Friday, November 30, 2018


I must admit to being kind of annoyed that Mirai is apparently getting the "three nights over a week and a half" treatment - Mamoru Hosoda's movies have been as reliably good as you get these days, this one is family-friendly, and I kind of refuse to believe that a market that kept Your Name in theaters for a month and has one of the country's largest anime conventions won't support a regular booking on top of that. It sure seems like it should get a week, but it sometimes seems like GKids is a little more timid than Funimation is where releases are concerned.

Still, it was crowded enough that I made sure to reserve my ticket at Fenway to make sure I got a good seat - though I frequently carp about other modernizations at theaters, I'm pretty neutral on reserved seating, not caring if a theater has it but not above making sure I get to be front-and-center-ish. Not a bad seat, but some early shots where the camera was panning over the city got fuzzy, and I wonder a bit if it's just panning too fast, something which always happens with digital, or if the Fathom presentation is something less than a proper DCP. It's also worth noting that Regal's added a whole bunch of menu options since I was there last. Maybe not as many as it looks - it's not that much harder to have 10 kinds of burgers than one - but I was squinting to read it as the screens above the concession stand refreshed (maybe I'll have to use my vision coverage next year). I found it amusing that they asked me what I wanted for a side with my pizza, and then what dressing I wanted for my fries. They did not ask whether I wanted, say, bacon bits sprinkled in my honey mustard, so it apparently only goes so far.

So, here we are, with two more days scheduled (subtitled on the 5th and dubbed on the 8th). Go see it, because it's a sweet, good-looking film that certainly creates enough of a delightful fantasy world that you'll want to get pulled into it rather than see it from a remove. It's niece-friendly, and may even lead them to The Girl Who Leapt Through Time.

Mirai no Mirai (Mirai)

* * * ¼ (out of four)
Seen 29 November 2018 in Regal Fenway #9 (Fathom Events, digital)

I'm guessing that a great many of us older siblings are going to watch Mirai and be amazed that our parents did not justifiably murder us. We almost certainly had it coming, even if we were toddlers at the time, and I don't know of many other movies that have focused so strongly on that particular stage of growing up, certainly not with the charm and visual whimsy that Mamoru Hosoda brings to this one.

That Hosoda is himself able to thread the needle between sympathy and awfulness is a huge part of what makes Mirai work, because 4-year-old Kun is an authentically horrifying kid not taking the arrival of his baby sister well at all, but he's drawn and animated in a way that reminds the audience that he's still learning how to act - him carefully navigating steps too big for him to use easily is actually adorable in addition to being a reminder of just how far he is from being mature. It's just enough to offset the natural inclination to ask what is wrong with him every time he does something bratty or worse, and also quietly establishes a baseline for him to grow from. One of the ways that animation can sometimes be more believable than live action is to make characters visually match going from kids to adults to seniors, but there's also a lot of difference between 4 and 5, and you maybe don't notice how much Kun's appearance and movement has changed over the course of the film until stills from the beginning run during the credits.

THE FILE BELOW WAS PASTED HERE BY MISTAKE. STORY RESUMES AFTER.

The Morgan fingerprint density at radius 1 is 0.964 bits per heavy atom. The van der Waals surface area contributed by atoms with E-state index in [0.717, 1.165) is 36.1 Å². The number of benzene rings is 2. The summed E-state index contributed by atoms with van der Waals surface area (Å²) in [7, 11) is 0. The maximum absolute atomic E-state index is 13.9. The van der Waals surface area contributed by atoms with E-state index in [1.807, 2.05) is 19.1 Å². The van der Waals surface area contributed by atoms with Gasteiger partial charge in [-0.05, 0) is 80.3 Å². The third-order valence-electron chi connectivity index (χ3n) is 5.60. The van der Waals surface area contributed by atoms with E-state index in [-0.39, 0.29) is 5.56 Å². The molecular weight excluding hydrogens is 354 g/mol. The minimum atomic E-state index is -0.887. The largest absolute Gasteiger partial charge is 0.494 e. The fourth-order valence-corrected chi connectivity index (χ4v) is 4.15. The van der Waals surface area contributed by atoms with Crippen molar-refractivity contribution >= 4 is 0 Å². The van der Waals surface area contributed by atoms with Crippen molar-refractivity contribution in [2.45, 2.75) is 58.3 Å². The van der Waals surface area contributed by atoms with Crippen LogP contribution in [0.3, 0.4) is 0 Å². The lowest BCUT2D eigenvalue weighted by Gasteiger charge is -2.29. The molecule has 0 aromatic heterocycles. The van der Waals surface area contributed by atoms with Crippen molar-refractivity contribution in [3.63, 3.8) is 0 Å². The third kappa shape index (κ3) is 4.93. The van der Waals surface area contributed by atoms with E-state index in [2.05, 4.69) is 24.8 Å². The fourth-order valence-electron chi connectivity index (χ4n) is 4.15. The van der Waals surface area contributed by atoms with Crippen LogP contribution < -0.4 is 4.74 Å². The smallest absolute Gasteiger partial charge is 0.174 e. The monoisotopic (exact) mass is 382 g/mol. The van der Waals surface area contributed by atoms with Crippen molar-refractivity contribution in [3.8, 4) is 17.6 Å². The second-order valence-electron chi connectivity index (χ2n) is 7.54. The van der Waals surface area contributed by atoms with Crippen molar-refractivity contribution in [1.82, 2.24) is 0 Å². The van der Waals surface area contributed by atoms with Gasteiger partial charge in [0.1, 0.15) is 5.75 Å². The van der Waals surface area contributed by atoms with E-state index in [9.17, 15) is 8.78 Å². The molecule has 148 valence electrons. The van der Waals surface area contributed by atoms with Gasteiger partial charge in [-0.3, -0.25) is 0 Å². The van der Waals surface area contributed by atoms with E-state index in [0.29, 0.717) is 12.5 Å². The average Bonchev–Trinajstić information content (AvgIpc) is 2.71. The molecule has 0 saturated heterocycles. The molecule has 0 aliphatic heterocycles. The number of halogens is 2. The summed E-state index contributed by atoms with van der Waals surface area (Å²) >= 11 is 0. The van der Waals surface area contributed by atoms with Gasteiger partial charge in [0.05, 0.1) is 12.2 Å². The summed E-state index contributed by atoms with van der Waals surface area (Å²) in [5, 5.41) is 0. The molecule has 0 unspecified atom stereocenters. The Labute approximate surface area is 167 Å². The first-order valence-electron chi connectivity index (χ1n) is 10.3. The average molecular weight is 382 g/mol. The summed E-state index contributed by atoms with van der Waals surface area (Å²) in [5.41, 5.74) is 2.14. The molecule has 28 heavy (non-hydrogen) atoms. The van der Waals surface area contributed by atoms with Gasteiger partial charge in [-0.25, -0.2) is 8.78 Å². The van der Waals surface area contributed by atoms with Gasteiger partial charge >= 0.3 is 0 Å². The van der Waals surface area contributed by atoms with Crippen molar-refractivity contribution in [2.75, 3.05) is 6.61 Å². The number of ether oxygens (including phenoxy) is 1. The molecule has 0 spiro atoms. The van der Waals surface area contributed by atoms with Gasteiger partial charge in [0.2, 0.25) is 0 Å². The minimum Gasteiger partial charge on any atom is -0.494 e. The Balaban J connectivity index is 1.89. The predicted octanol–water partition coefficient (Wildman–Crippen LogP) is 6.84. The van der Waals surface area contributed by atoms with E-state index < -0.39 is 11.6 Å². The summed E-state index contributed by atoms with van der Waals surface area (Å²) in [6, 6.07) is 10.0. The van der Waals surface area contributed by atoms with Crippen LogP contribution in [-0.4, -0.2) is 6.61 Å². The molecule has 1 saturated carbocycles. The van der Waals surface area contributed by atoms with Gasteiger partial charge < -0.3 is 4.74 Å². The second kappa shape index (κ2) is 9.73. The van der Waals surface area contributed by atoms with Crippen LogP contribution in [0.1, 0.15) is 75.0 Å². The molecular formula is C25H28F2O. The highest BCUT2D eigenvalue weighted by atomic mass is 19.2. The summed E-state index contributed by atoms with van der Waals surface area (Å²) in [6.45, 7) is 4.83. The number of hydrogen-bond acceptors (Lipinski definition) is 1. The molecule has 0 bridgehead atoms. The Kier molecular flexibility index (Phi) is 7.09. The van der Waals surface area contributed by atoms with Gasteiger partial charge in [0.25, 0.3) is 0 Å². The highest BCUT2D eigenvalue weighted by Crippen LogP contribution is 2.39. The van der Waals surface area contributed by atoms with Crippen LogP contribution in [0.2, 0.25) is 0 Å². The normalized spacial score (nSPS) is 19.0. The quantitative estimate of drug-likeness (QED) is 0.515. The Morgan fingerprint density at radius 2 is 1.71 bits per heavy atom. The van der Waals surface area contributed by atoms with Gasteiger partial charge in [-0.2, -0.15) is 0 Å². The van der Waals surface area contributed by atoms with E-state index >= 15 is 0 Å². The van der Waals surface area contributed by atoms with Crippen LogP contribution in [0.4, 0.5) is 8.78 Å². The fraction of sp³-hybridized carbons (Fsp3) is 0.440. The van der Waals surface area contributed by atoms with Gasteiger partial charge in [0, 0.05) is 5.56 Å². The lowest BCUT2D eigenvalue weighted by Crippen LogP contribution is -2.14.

What makes him grow up? Well, time, but along the way Hosoda gives the family home a magical enclosed garden where the family dog can take human form and grumble about how he used to be the prince of the house, he can meet a fifteen-year-old Mirai, or follow a path that leads in the other direction to meet family members when they were younger. There's not necessarily a real-world explanation given for this, nor is one strictly necessary; I like to think the great-grandfather he meets is impossibly cool because that's how he's portrayed in the family's stories, even if it makes an earlier sequence of Kun, teen-Mirai, and human-Jukko seem unlikely (although, now that I think of it, maybe it didn't actually require reading…). It puts the story somewhere in between a fairy tale and a peek into how a small child whose brain has not yet fully grasped the difference between fantasy and reality learns and grows. It's just enough to stitch the various flights of fancy that make up the movie together, from and adult's perspective; maybe it seems a bit less cobbled-together for a kid, and I suspect this will seem more clear a second time through.